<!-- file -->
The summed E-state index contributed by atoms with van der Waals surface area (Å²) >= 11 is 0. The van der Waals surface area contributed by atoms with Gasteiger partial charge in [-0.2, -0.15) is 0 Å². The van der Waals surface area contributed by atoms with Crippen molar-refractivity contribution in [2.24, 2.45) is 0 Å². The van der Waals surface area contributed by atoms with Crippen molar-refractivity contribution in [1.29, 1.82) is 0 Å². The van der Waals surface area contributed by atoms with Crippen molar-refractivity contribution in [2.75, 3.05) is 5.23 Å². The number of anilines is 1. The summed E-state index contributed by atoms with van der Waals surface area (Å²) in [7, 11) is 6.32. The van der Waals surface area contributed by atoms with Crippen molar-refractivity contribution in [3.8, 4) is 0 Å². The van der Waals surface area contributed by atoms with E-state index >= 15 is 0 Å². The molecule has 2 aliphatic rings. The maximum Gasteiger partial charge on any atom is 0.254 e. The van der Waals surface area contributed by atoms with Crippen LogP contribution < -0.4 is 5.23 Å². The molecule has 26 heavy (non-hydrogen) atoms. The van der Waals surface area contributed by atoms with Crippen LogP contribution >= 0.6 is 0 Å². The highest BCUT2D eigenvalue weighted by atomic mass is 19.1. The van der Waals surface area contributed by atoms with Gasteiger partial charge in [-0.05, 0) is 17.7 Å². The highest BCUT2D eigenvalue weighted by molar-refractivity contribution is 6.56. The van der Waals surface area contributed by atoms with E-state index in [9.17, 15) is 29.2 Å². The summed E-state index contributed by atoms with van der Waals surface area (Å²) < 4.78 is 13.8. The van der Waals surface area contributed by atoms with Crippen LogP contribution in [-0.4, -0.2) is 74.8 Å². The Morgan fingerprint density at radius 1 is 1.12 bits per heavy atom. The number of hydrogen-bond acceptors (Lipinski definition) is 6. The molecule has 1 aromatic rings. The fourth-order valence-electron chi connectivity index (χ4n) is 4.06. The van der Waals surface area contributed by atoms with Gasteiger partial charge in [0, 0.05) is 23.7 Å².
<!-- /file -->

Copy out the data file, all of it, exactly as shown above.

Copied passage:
The summed E-state index contributed by atoms with van der Waals surface area (Å²) >= 11 is 0. The van der Waals surface area contributed by atoms with Gasteiger partial charge in [-0.2, -0.15) is 0 Å². The van der Waals surface area contributed by atoms with Crippen molar-refractivity contribution in [2.24, 2.45) is 0 Å². The van der Waals surface area contributed by atoms with Crippen molar-refractivity contribution in [1.29, 1.82) is 0 Å². The van der Waals surface area contributed by atoms with Crippen molar-refractivity contribution in [2.75, 3.05) is 5.23 Å². The number of anilines is 1. The summed E-state index contributed by atoms with van der Waals surface area (Å²) in [7, 11) is 6.32. The van der Waals surface area contributed by atoms with Crippen molar-refractivity contribution in [3.8, 4) is 0 Å². The van der Waals surface area contributed by atoms with E-state index >= 15 is 0 Å². The molecule has 2 aliphatic rings. The maximum Gasteiger partial charge on any atom is 0.254 e. The van der Waals surface area contributed by atoms with Crippen LogP contribution < -0.4 is 5.23 Å². The molecule has 26 heavy (non-hydrogen) atoms. The van der Waals surface area contributed by atoms with Crippen LogP contribution >= 0.6 is 0 Å². The highest BCUT2D eigenvalue weighted by atomic mass is 19.1. The van der Waals surface area contributed by atoms with Gasteiger partial charge in [-0.05, 0) is 17.7 Å². The highest BCUT2D eigenvalue weighted by molar-refractivity contribution is 6.56. The van der Waals surface area contributed by atoms with E-state index in [9.17, 15) is 29.2 Å². The summed E-state index contributed by atoms with van der Waals surface area (Å²) < 4.78 is 13.8. The van der Waals surface area contributed by atoms with Crippen LogP contribution in [-0.4, -0.2) is 74.8 Å². The Morgan fingerprint density at radius 1 is 1.12 bits per heavy atom. The number of hydrogen-bond acceptors (Lipinski definition) is 6. The molecule has 1 aromatic rings. The fourth-order valence-electron chi connectivity index (χ4n) is 4.06. The van der Waals surface area contributed by atoms with Gasteiger partial charge in [0, 0.05) is 23.7 Å².